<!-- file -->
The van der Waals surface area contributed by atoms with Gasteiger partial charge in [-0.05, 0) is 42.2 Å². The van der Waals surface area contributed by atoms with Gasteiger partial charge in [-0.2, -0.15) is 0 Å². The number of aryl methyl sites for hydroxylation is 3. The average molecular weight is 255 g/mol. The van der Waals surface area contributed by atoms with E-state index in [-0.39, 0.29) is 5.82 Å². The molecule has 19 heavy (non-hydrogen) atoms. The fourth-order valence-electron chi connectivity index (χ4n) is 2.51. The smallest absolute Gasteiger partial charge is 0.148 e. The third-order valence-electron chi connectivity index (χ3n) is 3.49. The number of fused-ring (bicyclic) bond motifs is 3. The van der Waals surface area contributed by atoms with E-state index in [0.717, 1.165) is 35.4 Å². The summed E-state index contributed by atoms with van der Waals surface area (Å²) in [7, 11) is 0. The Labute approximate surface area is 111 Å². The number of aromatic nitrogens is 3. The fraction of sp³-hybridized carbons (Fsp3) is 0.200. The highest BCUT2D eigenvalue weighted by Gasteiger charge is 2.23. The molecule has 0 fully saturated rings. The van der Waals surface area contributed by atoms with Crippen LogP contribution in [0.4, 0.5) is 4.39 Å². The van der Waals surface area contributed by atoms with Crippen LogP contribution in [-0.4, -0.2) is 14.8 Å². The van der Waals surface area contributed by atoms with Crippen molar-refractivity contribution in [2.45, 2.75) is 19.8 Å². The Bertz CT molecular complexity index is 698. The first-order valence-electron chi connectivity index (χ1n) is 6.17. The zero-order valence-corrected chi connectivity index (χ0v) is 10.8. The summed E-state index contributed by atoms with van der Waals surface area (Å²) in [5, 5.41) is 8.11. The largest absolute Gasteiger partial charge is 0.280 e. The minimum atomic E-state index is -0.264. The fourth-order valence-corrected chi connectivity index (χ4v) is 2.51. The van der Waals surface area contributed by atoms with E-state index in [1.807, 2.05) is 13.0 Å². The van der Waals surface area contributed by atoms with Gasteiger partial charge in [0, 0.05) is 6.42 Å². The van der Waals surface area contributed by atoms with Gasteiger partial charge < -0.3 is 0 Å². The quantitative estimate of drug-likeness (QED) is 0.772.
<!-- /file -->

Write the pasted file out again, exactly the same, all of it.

The van der Waals surface area contributed by atoms with Gasteiger partial charge in [-0.05, 0) is 42.2 Å². The van der Waals surface area contributed by atoms with Gasteiger partial charge in [-0.2, -0.15) is 0 Å². The number of aryl methyl sites for hydroxylation is 3. The average molecular weight is 255 g/mol. The van der Waals surface area contributed by atoms with E-state index in [-0.39, 0.29) is 5.82 Å². The molecule has 19 heavy (non-hydrogen) atoms. The fourth-order valence-electron chi connectivity index (χ4n) is 2.51. The smallest absolute Gasteiger partial charge is 0.148 e. The third-order valence-electron chi connectivity index (χ3n) is 3.49. The number of fused-ring (bicyclic) bond motifs is 3. The van der Waals surface area contributed by atoms with E-state index in [0.717, 1.165) is 35.4 Å². The summed E-state index contributed by atoms with van der Waals surface area (Å²) in [7, 11) is 0. The Labute approximate surface area is 111 Å². The number of aromatic nitrogens is 3. The fraction of sp³-hybridized carbons (Fsp3) is 0.200. The highest BCUT2D eigenvalue weighted by Gasteiger charge is 2.23. The molecule has 0 fully saturated rings. The van der Waals surface area contributed by atoms with Crippen LogP contribution in [0.4, 0.5) is 4.39 Å². The van der Waals surface area contributed by atoms with Crippen LogP contribution in [-0.4, -0.2) is 14.8 Å². The van der Waals surface area contributed by atoms with Crippen molar-refractivity contribution in [2.45, 2.75) is 19.8 Å². The Bertz CT molecular complexity index is 698. The first-order valence-electron chi connectivity index (χ1n) is 6.17. The zero-order valence-corrected chi connectivity index (χ0v) is 10.8. The summed E-state index contributed by atoms with van der Waals surface area (Å²) in [5, 5.41) is 8.11. The largest absolute Gasteiger partial charge is 0.280 e. The minimum atomic E-state index is -0.264. The fourth-order valence-corrected chi connectivity index (χ4v) is 2.51. The van der Waals surface area contributed by atoms with E-state index in [1.807, 2.05) is 13.0 Å². The van der Waals surface area contributed by atoms with Gasteiger partial charge in [0, 0.05) is 6.42 Å². The van der Waals surface area contributed by atoms with Gasteiger partial charge < -0.3 is 0 Å². The quantitative estimate of drug-likeness (QED) is 0.772.